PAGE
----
3.  In the list, scroll to the last item. 
Select "PRE - Preset Manual"

4.  Press Right-Arrow to select. 

5.  Highlight menu choice "Measure" (OK).  If prompted to overwrite, choose Yes.

6.  In the view-finder, compose on a sheet of White Paper. 
  • The sheet must be in the same quality of light as the subject 
  • For Nikon, the paper must occupy most of the frame
  • Angle the sheet slightly so it partially faces the light source and the camera, with no glare
  • You do not need to be perfectly focused on the paper 
  • Do not cast your shadow on the sheet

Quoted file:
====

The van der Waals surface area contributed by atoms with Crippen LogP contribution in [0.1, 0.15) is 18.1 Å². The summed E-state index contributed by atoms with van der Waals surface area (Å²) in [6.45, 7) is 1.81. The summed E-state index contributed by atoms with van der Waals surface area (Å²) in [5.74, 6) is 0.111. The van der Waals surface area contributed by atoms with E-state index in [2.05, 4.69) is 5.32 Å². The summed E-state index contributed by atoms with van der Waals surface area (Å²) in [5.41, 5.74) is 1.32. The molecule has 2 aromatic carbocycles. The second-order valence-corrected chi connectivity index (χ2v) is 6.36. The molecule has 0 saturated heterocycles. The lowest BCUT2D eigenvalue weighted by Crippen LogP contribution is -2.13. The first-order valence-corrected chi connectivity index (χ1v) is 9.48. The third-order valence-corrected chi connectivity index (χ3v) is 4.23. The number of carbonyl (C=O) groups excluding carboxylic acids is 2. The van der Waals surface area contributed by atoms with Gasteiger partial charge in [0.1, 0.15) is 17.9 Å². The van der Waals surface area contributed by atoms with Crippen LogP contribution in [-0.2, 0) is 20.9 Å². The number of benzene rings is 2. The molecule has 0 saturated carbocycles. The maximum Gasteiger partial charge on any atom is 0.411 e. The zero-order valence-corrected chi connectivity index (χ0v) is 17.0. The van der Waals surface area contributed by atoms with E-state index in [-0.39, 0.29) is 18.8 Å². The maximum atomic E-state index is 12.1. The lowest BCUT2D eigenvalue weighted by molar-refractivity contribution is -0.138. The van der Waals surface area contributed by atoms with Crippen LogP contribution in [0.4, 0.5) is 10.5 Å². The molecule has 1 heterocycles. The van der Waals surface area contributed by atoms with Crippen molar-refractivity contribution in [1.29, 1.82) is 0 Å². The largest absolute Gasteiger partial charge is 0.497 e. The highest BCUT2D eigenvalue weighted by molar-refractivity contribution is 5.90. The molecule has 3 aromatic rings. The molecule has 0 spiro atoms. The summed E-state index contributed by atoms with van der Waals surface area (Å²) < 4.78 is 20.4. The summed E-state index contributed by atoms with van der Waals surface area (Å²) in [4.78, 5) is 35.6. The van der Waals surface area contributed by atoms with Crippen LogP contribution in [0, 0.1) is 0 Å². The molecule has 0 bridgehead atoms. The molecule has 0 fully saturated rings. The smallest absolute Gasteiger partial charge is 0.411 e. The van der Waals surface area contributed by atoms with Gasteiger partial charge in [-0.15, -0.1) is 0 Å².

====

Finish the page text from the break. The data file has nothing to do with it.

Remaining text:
7.  Press the shutter to take the calibration photo of the white paper.

Confirmation Prompts:
The video will show "Data Acquired"
The View Finder will show "Gd" (Good).
Note: The calibration photo is not stored on the memory card.

"Pre" (Pre-set manual) white balance is now set.

Photograph your actual scene normally.
Re-calibrate white balance if the nature of the light changes.
You do not need to re-calibrate if the subject or composition changes.

Note: You cannot use the "i" menu to calibrate the PRE White Balance, but you can use the menu to return to the last-recorded calibration. 

D7000 Manual White Balance with a Sheet of Paper

Method A: Manually Setting White Balance - Recommended Method

Calibrating white balance with a white sheet of paper takes a moment and the results are always better than the camera's auto-settings.